In short, his practice focuses on the matrix of laws governing the privacy, security, and management of data, as well as the impact and regulation of social media. He also counsels companies on compliance, fiduciary, taxation, and administrative matters with respect to employee benefit plans.

Privacy and cybersecurity experience – Joe counsels multinational, national and regional companies in all industries on the broad array of laws, regulations, best practices, and preventive safeguards. The following are examples of areas of focus in his practice:

  • Advising health care providers, business associates, and group health plan sponsors concerning HIPAA/HITECH compliance, including risk assessments, policies and procedures, incident response plan development, vendor assessment and management programs, and training.
  • Coached hundreds of companies through the investigation, remediation, notification, and overall response to data breaches of all kinds – PHI, PII, payment card, etc.
  • Helping organizations address questions about the application, implementation, and overall compliance with European Union’s General Data Protection Regulation (GDPR) and, in particular, its implications in the U.S., together with preparing for the California Consumer Privacy Act.
  • Working with organizations to develop and implement video, audio, and data-driven monitoring and surveillance programs. For instance, in the transportation and related industries, Joe has worked with numerous clients on fleet management programs involving the use of telematics, dash-cams, event data recorders (EDR), and related technologies. He also has advised many clients in the use of biometrics including with regard to consent, data security, and retention issues under BIPA and other laws.
  • Assisting clients with growing state data security mandates to safeguard personal information, including steering clients through detailed risk assessments and converting those assessments into practical “best practice” risk management solutions, including written information security programs (WISPs). Related work includes compliance advice concerning FTC Act, Regulation S-P, GLBA, and New York Reg. 500.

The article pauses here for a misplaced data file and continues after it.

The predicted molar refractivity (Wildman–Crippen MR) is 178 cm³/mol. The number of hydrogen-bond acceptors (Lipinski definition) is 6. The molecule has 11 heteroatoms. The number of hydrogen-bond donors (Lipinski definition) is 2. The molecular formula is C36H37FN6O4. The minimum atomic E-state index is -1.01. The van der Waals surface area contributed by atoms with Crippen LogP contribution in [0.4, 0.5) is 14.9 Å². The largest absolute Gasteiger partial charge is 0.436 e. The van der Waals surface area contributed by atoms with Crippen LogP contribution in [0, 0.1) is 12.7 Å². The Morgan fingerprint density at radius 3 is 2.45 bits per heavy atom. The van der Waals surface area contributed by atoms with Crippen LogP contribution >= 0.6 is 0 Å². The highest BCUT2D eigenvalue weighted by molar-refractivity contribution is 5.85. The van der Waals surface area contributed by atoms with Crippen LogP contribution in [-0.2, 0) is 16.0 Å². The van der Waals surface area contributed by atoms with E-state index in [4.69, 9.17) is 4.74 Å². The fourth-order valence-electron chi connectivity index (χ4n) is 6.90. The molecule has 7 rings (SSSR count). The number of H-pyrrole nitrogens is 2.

• Advising clients about best practices for electronic communications, including in social media, as well as when communicating under a “bring your own device” (BYOD) or “company owned personally enabled device” (COPE) environment.
  • Conducting various levels of privacy and data security training for executives and employees
  • Supports organizations through mergers, acquisitions, and reorganizations with regard to the handling of employee and customer data, and the safeguarding of that data during the transaction.
  • Representing organizations in matters involving inquiries into privacy and data security compliance before federal and state agencies including the HHS Office of Civil Rights, Federal Trade Commission, and various state Attorneys General.

Benefits counseling experience – Joe’s work in the benefits counseling area covers many areas of employee benefits law. Below are some examples of that work:

  • As part of the Firm’s Health Care Reform Team, he advises employers and plan sponsors regarding the establishment, administration and operation of fully insured and self-funded health and welfare plans to comply with ERISA, IRC, ACA/PPACA, HIPAA, COBRA, ADA, GINA, and other related laws.
  • Guiding clients through the selection of plan service providers, along with negotiating service agreements with vendors to address plan compliance and operations, while leveraging data security experience to ensure plan data is safeguarded.
  • Counsels plan sponsors on day-to-day compliance and administrative issues affecting plans.
  • Assists in the design and drafting of benefit plan documents, including severance and fringe benefit plans.
  • Advises plan sponsors concerning employee benefit plan operation, administration and correcting errors in operation.

Joe speaks and writes regularly on current employee benefits and data privacy and cybersecurity topics and his work has been published in leading business and legal journals and media outlets, such as The Washington Post, Inside Counsel, Bloomberg, The National Law Journal, Financial Times, Business Insurance, HR Magazine and NPR, as well as the ABA Journal, The American Lawyer, Law360, Bender’s Labor and Employment Bulletin, the Australian Privacy Law Bulletin and the Privacy, and Data Security Law Journal.

Joe served as a judicial law clerk for the Honorable Laura Denvir Stith on the Missouri Court of Appeals.